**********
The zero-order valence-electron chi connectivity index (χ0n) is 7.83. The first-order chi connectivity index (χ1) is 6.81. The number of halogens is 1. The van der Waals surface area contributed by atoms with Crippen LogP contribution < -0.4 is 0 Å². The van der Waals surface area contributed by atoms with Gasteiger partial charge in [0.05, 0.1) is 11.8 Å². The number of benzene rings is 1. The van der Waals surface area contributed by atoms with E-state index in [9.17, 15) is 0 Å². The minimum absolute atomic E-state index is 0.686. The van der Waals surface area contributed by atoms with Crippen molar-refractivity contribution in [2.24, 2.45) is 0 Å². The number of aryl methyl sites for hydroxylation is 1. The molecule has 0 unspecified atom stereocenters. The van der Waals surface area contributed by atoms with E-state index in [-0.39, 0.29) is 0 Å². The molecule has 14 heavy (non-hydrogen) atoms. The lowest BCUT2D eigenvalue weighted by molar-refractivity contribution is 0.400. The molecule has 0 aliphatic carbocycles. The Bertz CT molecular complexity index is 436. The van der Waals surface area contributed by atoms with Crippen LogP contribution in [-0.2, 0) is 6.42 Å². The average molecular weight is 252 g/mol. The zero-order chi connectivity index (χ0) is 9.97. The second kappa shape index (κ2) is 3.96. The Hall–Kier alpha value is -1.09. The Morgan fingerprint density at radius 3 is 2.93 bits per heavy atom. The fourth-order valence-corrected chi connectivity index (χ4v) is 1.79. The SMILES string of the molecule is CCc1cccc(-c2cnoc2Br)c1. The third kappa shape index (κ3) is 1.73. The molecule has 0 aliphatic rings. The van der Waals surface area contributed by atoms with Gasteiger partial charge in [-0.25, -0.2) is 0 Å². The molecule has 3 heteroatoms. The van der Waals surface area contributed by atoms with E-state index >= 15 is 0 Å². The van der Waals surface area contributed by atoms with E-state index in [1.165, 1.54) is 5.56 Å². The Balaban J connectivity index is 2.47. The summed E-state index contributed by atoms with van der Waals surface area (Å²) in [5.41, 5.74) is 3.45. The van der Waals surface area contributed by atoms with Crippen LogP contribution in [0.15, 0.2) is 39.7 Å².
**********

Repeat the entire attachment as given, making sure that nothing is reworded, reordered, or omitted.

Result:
The zero-order valence-electron chi connectivity index (χ0n) is 7.83. The first-order chi connectivity index (χ1) is 6.81. The number of halogens is 1. The van der Waals surface area contributed by atoms with Crippen LogP contribution < -0.4 is 0 Å². The van der Waals surface area contributed by atoms with Gasteiger partial charge in [0.05, 0.1) is 11.8 Å². The number of benzene rings is 1. The van der Waals surface area contributed by atoms with E-state index in [9.17, 15) is 0 Å². The minimum absolute atomic E-state index is 0.686. The van der Waals surface area contributed by atoms with Crippen molar-refractivity contribution in [2.24, 2.45) is 0 Å². The number of aryl methyl sites for hydroxylation is 1. The molecule has 0 unspecified atom stereocenters. The van der Waals surface area contributed by atoms with E-state index in [-0.39, 0.29) is 0 Å². The molecule has 14 heavy (non-hydrogen) atoms. The lowest BCUT2D eigenvalue weighted by molar-refractivity contribution is 0.400. The molecule has 0 aliphatic carbocycles. The Bertz CT molecular complexity index is 436. The van der Waals surface area contributed by atoms with Crippen LogP contribution in [-0.2, 0) is 6.42 Å². The average molecular weight is 252 g/mol. The zero-order chi connectivity index (χ0) is 9.97. The second kappa shape index (κ2) is 3.96. The Hall–Kier alpha value is -1.09. The Morgan fingerprint density at radius 3 is 2.93 bits per heavy atom. The fourth-order valence-corrected chi connectivity index (χ4v) is 1.79. The SMILES string of the molecule is CCc1cccc(-c2cnoc2Br)c1. The third kappa shape index (κ3) is 1.73. The molecule has 0 aliphatic rings. The van der Waals surface area contributed by atoms with Gasteiger partial charge in [-0.25, -0.2) is 0 Å². The molecule has 3 heteroatoms. The van der Waals surface area contributed by atoms with E-state index >= 15 is 0 Å². The van der Waals surface area contributed by atoms with E-state index in [1.165, 1.54) is 5.56 Å². The Balaban J connectivity index is 2.47. The summed E-state index contributed by atoms with van der Waals surface area (Å²) in [5.41, 5.74) is 3.45. The van der Waals surface area contributed by atoms with Crippen LogP contribution in [0.15, 0.2) is 39.7 Å².